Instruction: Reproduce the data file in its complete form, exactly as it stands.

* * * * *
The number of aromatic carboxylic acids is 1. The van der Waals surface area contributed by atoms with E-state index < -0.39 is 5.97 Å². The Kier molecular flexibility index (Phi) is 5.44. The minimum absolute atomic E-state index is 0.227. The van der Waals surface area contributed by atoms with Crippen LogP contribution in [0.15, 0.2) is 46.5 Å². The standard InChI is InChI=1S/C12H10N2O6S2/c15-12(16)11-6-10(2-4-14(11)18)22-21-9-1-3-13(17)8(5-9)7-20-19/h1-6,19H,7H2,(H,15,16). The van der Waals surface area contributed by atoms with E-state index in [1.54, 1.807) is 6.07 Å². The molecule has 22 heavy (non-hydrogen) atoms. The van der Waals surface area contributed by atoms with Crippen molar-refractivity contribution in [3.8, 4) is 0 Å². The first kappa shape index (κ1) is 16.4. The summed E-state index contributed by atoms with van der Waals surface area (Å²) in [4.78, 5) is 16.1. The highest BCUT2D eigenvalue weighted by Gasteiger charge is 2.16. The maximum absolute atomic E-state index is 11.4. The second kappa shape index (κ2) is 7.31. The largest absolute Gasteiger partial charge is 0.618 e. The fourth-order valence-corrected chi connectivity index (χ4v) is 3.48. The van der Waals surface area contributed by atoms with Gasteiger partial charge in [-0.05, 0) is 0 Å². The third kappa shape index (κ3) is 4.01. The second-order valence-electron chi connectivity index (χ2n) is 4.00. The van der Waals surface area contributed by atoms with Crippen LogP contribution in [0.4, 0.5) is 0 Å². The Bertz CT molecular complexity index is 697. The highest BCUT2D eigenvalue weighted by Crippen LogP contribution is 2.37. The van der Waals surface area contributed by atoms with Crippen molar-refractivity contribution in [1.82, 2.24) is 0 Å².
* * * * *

The number of aromatic carboxylic acids is 1. The van der Waals surface area contributed by atoms with E-state index < -0.39 is 5.97 Å². The Kier molecular flexibility index (Phi) is 5.44. The minimum absolute atomic E-state index is 0.227. The van der Waals surface area contributed by atoms with Crippen LogP contribution in [0.15, 0.2) is 46.5 Å². The standard InChI is InChI=1S/C12H10N2O6S2/c15-12(16)11-6-10(2-4-14(11)18)22-21-9-1-3-13(17)8(5-9)7-20-19/h1-6,19H,7H2,(H,15,16). The van der Waals surface area contributed by atoms with E-state index in [1.54, 1.807) is 6.07 Å². The molecule has 22 heavy (non-hydrogen) atoms. The van der Waals surface area contributed by atoms with Crippen molar-refractivity contribution in [3.8, 4) is 0 Å². The first kappa shape index (κ1) is 16.4. The summed E-state index contributed by atoms with van der Waals surface area (Å²) in [4.78, 5) is 16.1. The highest BCUT2D eigenvalue weighted by Gasteiger charge is 2.16. The maximum absolute atomic E-state index is 11.4. The second kappa shape index (κ2) is 7.31. The largest absolute Gasteiger partial charge is 0.618 e. The fourth-order valence-corrected chi connectivity index (χ4v) is 3.48. The van der Waals surface area contributed by atoms with Gasteiger partial charge in [-0.05, 0) is 0 Å². The third kappa shape index (κ3) is 4.01. The second-order valence-electron chi connectivity index (χ2n) is 4.00. The van der Waals surface area contributed by atoms with Crippen LogP contribution in [0.4, 0.5) is 0 Å². The Bertz CT molecular complexity index is 697. The highest BCUT2D eigenvalue weighted by Crippen LogP contribution is 2.37. The van der Waals surface area contributed by atoms with Crippen molar-refractivity contribution in [1.82, 2.24) is 0 Å².